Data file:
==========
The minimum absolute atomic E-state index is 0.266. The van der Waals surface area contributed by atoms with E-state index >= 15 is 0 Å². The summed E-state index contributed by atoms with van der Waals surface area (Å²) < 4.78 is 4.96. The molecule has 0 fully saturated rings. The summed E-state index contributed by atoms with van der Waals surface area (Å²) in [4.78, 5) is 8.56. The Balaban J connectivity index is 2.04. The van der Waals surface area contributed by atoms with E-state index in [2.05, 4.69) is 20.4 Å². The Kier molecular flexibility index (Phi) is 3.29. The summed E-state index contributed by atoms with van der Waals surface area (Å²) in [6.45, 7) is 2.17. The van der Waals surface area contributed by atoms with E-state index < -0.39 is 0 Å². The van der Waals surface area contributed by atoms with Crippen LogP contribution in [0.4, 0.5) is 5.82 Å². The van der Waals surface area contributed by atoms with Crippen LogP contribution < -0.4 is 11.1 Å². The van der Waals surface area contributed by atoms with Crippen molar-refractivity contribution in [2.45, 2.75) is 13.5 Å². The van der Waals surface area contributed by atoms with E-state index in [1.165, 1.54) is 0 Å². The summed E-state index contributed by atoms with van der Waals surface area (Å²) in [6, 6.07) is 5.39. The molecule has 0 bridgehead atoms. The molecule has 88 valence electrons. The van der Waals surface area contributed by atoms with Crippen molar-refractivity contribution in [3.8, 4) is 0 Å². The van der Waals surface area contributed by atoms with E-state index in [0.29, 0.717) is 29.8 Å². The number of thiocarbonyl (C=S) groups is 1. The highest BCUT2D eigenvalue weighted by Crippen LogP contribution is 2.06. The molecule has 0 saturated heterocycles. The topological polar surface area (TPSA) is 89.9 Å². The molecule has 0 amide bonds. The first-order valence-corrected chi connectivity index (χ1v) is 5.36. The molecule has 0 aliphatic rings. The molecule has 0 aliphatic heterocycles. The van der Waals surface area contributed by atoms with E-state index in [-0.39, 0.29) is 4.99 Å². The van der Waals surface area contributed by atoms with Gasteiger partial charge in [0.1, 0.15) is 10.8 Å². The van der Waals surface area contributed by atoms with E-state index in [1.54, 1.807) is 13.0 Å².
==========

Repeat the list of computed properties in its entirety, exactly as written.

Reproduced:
The minimum absolute atomic E-state index is 0.266. The van der Waals surface area contributed by atoms with E-state index >= 15 is 0 Å². The summed E-state index contributed by atoms with van der Waals surface area (Å²) < 4.78 is 4.96. The molecule has 0 fully saturated rings. The summed E-state index contributed by atoms with van der Waals surface area (Å²) in [4.78, 5) is 8.56. The Balaban J connectivity index is 2.04. The van der Waals surface area contributed by atoms with E-state index in [2.05, 4.69) is 20.4 Å². The Kier molecular flexibility index (Phi) is 3.29. The summed E-state index contributed by atoms with van der Waals surface area (Å²) in [6.45, 7) is 2.17. The van der Waals surface area contributed by atoms with E-state index < -0.39 is 0 Å². The van der Waals surface area contributed by atoms with Crippen LogP contribution in [0.4, 0.5) is 5.82 Å². The van der Waals surface area contributed by atoms with Crippen LogP contribution < -0.4 is 11.1 Å². The van der Waals surface area contributed by atoms with Crippen molar-refractivity contribution in [2.45, 2.75) is 13.5 Å². The van der Waals surface area contributed by atoms with E-state index in [1.165, 1.54) is 0 Å². The summed E-state index contributed by atoms with van der Waals surface area (Å²) in [6, 6.07) is 5.39. The molecule has 0 bridgehead atoms. The molecule has 88 valence electrons. The van der Waals surface area contributed by atoms with Crippen molar-refractivity contribution in [3.8, 4) is 0 Å². The van der Waals surface area contributed by atoms with E-state index in [0.29, 0.717) is 29.8 Å². The number of thiocarbonyl (C=S) groups is 1. The highest BCUT2D eigenvalue weighted by Crippen LogP contribution is 2.06. The molecule has 0 saturated heterocycles. The topological polar surface area (TPSA) is 89.9 Å². The molecule has 0 amide bonds. The first-order valence-corrected chi connectivity index (χ1v) is 5.36. The molecule has 0 aliphatic rings. The molecule has 0 aliphatic heterocycles. The van der Waals surface area contributed by atoms with E-state index in [-0.39, 0.29) is 4.99 Å². The van der Waals surface area contributed by atoms with Gasteiger partial charge in [0.1, 0.15) is 10.8 Å². The van der Waals surface area contributed by atoms with E-state index in [1.54, 1.807) is 13.0 Å².